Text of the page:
Summary: Jesus teaches in Matthew 6:19-24 that my heart always goes where I put God's money.
Two weeks ago I began a series of messages that I am calling, “Lay Up Treasures in Heaven.”
In today’s lesson, I want to examine Matthew 6:19-24. Two weeks ago we examined verses 19-21. So, we won’t spend a lot of time on those verses, but will spend more time on verses 22-24.
Let’s read about treasures in heaven in Matthew 6:19-24:
19 “Do not lay up for yourselves treasures on earth, where moth and rust destroy and where thieves break in and steal, 20 but lay up for yourselves treasures in heaven, where neither moth nor rust destroys and where thieves do not break in and steal. 21 For where your treasure is, there your heart will be also.
22 “The eye is the lamp of the body. So, if your eye is healthy, your whole body will be full of light, 23 but if your eye is bad, your whole body will be full of darkness. If then the light in you is darkness, how great is the darkness!
24 “No one can serve two masters, for either he will hate the one and love the other, or he will be devoted to the one and despise the other. You cannot serve God and money. (Matthew 6:19-24)
Pastor Kent Hughes tells the following story:
Mrs. Bertha Adams was seventy-one years old when she died alone in West Palm Beach, Florida on Easter Sunday 1976. The coroner’s report read, “Cause of Death…malnutrition.” After wasting away to fifty pounds she could no longer stay alive. When the state authorities made their preliminary investigation of her home, they found a veritable “pigpen…the biggest mess you can imagine.” One seasoned inspector declared he had never seen a dwelling in greater disarray. Bertha had begged food at her neighbors’ doors and had gotten what clothes she had from the Salvation Army. From all appearances she was a penniless recluse—a pitiful and forgotten widow. But such was not the case! Amid the jumble of her filthy, disheveled belongings were found two keys to safe-deposit boxes at two different local banks. The discovery was unbelievable. The first box contained over 700 AT&T stock certificates, plus hundreds of other valuable notes, bonds, and solid financial securities, not to mention cash amounting to $200,000. The second box had no certificates, just cash—$600,000 to be exact. Bertha Adams was a millionaire and then some! Yet she died of starvation. Her case was even more tragic if she was destitute spiritually.
Her life is an extreme parable of the lethal dangers of materialism, which promises so much but cannot give us what we need most. Our consumer society is constantly telling us that life at its best consists of having more and more possessions and pleasures. As Christians, we know this is patently false. But the tug is so strong that many of us try a balancing act between what the Bible teaches and what the admen say, between the spiritual riches God offers us in Christ and worldly treasures that cannot feed our soul. Sadly, some of us lose our balance, and the results are devastating.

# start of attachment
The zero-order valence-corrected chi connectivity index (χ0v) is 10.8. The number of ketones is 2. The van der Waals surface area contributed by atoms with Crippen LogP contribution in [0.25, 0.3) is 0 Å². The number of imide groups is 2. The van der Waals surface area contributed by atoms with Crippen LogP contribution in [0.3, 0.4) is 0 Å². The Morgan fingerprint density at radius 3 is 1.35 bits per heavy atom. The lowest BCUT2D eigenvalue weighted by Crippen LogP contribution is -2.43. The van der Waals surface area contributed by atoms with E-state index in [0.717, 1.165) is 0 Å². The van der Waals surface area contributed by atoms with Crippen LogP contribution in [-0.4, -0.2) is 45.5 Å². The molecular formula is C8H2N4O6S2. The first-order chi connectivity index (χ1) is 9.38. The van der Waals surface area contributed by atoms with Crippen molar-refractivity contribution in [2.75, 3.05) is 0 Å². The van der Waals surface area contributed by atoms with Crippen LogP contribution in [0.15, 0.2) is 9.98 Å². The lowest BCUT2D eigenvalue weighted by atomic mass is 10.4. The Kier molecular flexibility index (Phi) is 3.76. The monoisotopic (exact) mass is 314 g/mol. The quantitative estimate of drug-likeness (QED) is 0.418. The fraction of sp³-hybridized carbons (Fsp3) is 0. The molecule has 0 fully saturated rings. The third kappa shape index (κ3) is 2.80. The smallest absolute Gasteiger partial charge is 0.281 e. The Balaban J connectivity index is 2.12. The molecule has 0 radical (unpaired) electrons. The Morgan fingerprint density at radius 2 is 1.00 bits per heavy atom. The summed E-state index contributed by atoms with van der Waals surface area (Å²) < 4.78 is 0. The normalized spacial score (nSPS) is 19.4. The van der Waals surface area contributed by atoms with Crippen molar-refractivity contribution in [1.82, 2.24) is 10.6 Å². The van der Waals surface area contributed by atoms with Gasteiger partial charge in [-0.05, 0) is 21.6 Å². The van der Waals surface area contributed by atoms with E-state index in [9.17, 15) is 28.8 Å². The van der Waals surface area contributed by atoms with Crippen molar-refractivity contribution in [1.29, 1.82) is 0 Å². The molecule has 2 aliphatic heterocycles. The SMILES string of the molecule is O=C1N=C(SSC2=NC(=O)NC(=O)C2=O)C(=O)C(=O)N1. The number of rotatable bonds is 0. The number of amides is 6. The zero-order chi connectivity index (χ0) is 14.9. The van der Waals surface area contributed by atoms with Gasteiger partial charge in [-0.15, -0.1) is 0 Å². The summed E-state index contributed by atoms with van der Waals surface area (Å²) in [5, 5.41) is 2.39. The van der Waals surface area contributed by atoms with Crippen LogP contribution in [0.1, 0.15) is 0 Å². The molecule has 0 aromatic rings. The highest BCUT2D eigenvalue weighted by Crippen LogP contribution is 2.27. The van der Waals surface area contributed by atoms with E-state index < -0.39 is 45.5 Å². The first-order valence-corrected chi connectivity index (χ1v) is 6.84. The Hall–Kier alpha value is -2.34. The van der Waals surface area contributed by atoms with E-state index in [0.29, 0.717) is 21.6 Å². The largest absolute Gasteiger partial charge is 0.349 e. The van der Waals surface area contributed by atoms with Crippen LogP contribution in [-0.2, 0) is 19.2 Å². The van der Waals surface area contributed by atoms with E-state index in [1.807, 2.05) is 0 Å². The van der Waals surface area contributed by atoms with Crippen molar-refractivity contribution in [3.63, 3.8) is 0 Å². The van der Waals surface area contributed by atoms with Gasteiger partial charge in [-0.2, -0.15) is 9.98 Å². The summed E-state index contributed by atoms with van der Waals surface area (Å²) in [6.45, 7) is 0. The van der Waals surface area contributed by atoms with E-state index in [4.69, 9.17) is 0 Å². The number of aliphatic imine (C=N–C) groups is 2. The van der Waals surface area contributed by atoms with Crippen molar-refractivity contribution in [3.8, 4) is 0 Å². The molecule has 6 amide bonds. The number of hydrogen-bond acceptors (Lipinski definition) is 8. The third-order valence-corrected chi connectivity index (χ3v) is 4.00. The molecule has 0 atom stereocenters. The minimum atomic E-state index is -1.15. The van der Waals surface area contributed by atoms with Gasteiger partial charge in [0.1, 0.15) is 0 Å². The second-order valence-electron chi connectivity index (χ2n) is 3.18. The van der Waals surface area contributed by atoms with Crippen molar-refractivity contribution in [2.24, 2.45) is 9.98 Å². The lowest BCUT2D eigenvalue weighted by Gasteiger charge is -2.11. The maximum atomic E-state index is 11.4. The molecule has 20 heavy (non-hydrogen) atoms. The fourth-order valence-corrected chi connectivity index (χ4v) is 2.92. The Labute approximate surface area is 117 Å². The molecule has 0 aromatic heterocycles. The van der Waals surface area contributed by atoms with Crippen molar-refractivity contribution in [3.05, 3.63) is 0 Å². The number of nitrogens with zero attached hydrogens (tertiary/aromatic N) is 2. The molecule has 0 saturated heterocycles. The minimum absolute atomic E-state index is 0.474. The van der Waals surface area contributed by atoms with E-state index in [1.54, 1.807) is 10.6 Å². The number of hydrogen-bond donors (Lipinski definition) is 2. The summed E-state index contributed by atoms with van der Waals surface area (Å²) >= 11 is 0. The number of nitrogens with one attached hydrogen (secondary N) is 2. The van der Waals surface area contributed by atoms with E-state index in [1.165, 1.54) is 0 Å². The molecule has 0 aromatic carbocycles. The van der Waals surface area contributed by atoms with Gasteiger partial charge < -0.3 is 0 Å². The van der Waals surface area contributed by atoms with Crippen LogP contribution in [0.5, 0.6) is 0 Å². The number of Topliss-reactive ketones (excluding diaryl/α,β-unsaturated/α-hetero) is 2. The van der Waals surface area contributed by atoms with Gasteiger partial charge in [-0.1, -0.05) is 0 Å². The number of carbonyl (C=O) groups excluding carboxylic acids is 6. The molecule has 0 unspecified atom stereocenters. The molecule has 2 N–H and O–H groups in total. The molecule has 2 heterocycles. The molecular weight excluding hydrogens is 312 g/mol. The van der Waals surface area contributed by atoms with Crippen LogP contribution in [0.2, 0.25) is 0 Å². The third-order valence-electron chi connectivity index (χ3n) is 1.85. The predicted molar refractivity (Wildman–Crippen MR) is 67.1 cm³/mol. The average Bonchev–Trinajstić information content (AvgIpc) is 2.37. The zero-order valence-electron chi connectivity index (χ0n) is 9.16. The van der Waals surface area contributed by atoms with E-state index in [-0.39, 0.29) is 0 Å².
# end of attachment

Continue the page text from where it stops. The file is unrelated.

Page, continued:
In his Sermon on the Mount, Jesus taught his disciples a most important lesson about laying up treasures in heaven.
Jesus teaches in Matthew 6:19-24 that my heart always goes where I put God’s money.
Let’s use the following outline:
1. Two Treasures (6:19-20)
2. Two Visions (6:21-23)
3. Two Masters (6:24)
I. Two Treasures (6:19-20)
First, notice that there are two treasures.
A. Treasures on Earth (6:19)
First, there are treasures on earth.
Jesus gave a negative command in verse 19, “Do not lay up for yourselves treasures on earth, where moth and rust destroy and where thieves break in and steal….”
Jesus was teaching in a way that was easily understood by his hearers. Jesus was teaching that earthly treasures are easily lost in all kinds of ways. And that truth still holds for today.
Now, Jesus was not forbidding possessions in themselves. Nowhere in Scripture is there a prohibition against owning property. Nor was Jesus forbidding providing for the future. Saving for a rainy day is in fact encouraged in Scripture. And finally, Jesus was not forbidding the enjoyment of God’s good gifts. God richly provides us with everything to enjoy (1 Timothy 6:17), so long as it is done for his glory.
John Stott summarizes the point of Jesus’ negative command. He states, “In a word to ‘lay up treasure on earth’ does not mean being provident (making sensible provision for the future) but being covetous (like misers who hoard and materialists who always want more).”
B. Treasures in Heaven (6:20)
And second, there are treasures in heaven.
Jesus gave a positive command in verse 20, “…but lay up for yourselves treasures in heaven, where neither moth nor rust destroys and where thieves do not break in and steal.”